Lewisham Council: The Verdict

Yesterday's debate about Brockley's Chattering Classes went in all kinds of unexpected directions - we're still trying to decide whether the resulting argument supported or undermined our original theory about the nature of Brockley's chatter.

One of the issues raised was whether the Council delivers a good and cost effective service. Well, according to the Audit Commission, whose job it is to assess these things, Lewisham fares pretty well. In the last report, dated October 2007, it scores 4 overall, which means that it is "well above minimum requirements – performing strongly." Now admittedly, this is in comparison with other Councils, which means that it may not be the strongest benchmark to set it against, but the key findings of the report are:

"The Council is performing strongly. It is working for and delivering real improvements for Lewisham. It is with its partners extremely ambitious in creating and seizing opportunities to improve life chances for its young people and regenerate its diverse area, many parts of which are deprived but well-placed to develop. Its ambition to make Lewisham the most liveable and sustainable community in the most successful city in Europe is based on an exceptionally good understanding of its communities and their potential. Over the last five years the Council has prioritised clearly and delivered successfully improvements that are central to its vision, particularly the attainment of young people and the condition of streets and open spaces. Better transport links to London's commercial centres are fostering well-targeted regeneration. Strong partnerships deliver more than the sum of their parts including some world-class integrated facilities for local people. Some lower-priority services currently perform only adequately, but improvements are mostly in hand.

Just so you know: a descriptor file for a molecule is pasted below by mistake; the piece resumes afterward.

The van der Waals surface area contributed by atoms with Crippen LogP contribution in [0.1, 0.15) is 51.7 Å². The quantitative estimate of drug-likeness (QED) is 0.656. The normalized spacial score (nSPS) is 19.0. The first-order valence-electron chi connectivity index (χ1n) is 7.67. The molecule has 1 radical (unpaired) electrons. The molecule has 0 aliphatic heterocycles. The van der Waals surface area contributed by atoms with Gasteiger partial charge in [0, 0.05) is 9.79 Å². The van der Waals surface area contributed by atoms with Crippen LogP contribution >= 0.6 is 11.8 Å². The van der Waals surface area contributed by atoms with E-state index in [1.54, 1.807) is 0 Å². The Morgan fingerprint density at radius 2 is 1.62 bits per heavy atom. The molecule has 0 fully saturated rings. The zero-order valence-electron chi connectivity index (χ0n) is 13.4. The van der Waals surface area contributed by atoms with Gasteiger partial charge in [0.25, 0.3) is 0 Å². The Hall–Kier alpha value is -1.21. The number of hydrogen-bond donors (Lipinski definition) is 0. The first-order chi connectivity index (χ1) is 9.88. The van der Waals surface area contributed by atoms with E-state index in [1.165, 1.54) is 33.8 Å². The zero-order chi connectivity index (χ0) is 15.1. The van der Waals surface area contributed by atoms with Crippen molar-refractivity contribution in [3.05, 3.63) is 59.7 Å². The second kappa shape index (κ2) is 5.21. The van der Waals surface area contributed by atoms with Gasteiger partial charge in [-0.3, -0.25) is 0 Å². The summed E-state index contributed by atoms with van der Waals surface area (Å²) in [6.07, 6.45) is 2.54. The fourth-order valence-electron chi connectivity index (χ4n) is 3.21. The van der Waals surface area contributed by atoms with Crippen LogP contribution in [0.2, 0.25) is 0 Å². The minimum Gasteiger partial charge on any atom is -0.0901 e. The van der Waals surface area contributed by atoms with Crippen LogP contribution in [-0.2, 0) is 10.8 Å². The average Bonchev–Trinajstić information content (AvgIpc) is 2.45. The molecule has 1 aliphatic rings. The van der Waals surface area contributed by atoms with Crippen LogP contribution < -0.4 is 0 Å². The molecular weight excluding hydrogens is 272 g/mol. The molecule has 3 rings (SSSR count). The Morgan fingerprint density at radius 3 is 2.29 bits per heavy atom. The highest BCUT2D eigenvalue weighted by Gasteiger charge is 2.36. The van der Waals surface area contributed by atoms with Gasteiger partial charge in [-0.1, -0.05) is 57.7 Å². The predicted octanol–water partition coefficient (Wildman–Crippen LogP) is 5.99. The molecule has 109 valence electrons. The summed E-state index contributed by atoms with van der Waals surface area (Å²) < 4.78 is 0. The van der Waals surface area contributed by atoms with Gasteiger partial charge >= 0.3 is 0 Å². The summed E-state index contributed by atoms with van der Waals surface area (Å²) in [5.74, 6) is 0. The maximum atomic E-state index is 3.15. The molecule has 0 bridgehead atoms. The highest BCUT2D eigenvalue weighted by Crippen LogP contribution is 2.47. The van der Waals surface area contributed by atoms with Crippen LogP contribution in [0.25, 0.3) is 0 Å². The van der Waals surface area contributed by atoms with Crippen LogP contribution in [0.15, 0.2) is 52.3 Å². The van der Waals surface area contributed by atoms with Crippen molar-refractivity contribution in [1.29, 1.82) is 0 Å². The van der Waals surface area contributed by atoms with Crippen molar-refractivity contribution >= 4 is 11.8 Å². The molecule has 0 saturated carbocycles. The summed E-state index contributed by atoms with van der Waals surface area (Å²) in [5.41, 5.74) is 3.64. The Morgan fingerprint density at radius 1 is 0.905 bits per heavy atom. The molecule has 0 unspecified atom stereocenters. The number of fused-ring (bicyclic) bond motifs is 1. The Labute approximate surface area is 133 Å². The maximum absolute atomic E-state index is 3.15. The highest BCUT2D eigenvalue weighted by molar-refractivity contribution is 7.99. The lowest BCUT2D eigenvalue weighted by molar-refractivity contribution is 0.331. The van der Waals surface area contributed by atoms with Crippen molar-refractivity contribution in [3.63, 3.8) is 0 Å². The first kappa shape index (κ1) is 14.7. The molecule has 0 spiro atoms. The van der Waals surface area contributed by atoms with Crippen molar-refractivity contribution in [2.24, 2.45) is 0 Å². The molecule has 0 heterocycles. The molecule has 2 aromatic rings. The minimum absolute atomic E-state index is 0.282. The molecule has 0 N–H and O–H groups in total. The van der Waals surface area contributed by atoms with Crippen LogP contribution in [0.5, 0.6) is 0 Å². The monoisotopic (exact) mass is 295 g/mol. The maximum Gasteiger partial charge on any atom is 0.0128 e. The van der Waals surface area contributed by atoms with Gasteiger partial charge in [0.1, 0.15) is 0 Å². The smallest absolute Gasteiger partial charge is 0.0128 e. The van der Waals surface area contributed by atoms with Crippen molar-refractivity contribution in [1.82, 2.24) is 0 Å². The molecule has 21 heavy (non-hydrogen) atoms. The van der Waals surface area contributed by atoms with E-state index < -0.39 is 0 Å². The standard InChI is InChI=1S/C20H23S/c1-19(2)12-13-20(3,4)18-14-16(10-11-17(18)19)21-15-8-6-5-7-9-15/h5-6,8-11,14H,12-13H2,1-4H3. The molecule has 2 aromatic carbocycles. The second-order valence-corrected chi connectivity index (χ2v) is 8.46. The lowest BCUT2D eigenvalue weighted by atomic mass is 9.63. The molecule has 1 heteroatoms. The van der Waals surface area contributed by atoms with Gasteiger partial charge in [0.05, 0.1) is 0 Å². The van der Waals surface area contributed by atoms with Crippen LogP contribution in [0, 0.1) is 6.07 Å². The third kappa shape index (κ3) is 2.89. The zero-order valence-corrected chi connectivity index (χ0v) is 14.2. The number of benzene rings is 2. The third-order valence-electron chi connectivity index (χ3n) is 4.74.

"The Council has achieved well against its key priorities over the last five years including important and continuing gains in school attendance, pupil attainment and the prospects of young people leaving care, in better-maintained and outstandingly clean streets and parks, measurably reduced deprivation overall and better energy use. Regeneration is building on the unique characters of communities, making good use of new transport links which have been achieved through active lobbying and starting to exploit the possibilities of the London Olympics. Remaining challenges, on which the Council is strongly focused, include securing an ambitious Building Schools for the Future (BSF) programme to support its plans for education development, improving social housing through a complex stock transfer, and major regeneration proposals for its town centres and Thames frontage. These are things of real significance in improving the lives and life chances of local people.

"There are a few weaknesses in areas that are less central to the Mayor and Council's goal of a step-change in the Borough's fortunes. Early slowness in determining options for the housing stock has made the Council behind on Decent Homes Standards (DHS). Complaints in housing are not followed through well and tenants are dissatisfied and unsettled. Homelessness is still problematic. Relationships with voluntary organisations need more development. Older people have been a lower priority and although strategy is progressing, services to support healthy lifestyles for people over 50 are not well coordinated."

Full report here